You might not be familiar with Casio's QV-10, but it was a revolutionary product back in 1995 — the world's first consumer-grade digital camera to come with an LCD for previewing and viewing images. Now, to recognize the contribution the QV-10 made to the rise in popularity of digital photography, Japan's National Museum of Nature and Science has given it the status of "Essential Historical Material for Science and Technology." It's the third Casio product to receive the accreditation after the Mini electronic calculator and the prototype DC-90 digital camera.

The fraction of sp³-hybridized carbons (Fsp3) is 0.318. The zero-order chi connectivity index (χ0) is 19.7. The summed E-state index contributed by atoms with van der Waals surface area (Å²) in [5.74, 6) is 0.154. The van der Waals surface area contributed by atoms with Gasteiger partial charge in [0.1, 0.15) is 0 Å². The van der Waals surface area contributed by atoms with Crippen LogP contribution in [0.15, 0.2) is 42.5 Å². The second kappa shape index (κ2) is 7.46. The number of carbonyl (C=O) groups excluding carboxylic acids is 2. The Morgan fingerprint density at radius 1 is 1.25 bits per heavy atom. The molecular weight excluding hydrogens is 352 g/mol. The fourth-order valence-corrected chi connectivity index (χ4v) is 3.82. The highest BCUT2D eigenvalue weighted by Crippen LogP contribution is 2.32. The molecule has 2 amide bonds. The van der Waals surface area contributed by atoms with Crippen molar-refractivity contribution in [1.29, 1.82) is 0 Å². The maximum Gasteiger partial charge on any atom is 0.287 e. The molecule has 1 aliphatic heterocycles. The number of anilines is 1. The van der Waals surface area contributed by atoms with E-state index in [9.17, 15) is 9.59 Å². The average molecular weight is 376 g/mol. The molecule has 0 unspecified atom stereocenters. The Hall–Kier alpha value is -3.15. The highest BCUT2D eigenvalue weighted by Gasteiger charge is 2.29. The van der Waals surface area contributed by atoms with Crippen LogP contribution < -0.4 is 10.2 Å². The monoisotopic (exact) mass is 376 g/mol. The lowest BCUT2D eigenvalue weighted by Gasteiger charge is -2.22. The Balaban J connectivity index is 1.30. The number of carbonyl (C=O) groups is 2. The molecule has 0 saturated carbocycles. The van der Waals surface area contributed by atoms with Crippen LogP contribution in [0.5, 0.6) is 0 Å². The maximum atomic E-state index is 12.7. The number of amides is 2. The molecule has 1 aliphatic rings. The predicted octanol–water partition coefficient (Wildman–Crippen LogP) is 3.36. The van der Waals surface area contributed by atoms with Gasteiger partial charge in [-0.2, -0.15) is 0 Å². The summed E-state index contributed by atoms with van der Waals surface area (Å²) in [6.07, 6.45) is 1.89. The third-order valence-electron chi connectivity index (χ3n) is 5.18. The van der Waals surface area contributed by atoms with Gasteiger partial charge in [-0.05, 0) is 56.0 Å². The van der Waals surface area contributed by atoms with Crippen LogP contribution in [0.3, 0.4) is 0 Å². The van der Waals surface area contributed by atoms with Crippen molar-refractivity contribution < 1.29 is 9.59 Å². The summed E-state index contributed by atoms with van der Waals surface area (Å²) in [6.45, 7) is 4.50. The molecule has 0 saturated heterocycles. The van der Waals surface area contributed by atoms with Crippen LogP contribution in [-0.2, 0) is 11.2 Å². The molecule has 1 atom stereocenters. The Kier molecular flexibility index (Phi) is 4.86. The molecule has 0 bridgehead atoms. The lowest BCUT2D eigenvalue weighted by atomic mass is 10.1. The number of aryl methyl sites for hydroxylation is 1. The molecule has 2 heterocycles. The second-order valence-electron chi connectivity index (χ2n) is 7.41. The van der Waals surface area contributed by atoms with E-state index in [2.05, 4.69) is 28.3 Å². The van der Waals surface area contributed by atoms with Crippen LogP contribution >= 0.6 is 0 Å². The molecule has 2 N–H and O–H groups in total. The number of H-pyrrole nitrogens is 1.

The 250-kilopixel QV-10 cost ¥65,000 upon its release ($833 in today's money, or enough to buy a Nikon D3200 in Japan today), a breakthrough price at the time which helped it achieve wide success. Though digital cameras in the 90s couldn't come close to their film-based counterparts in terms of image quality, the 1.8-inch color display marked the first time people were able to view and delete their photos on the go. Groundbreaking as it was, however, it didn't necessarily go down well with everyone at the time — read this review from 1996 for image samples and impressions.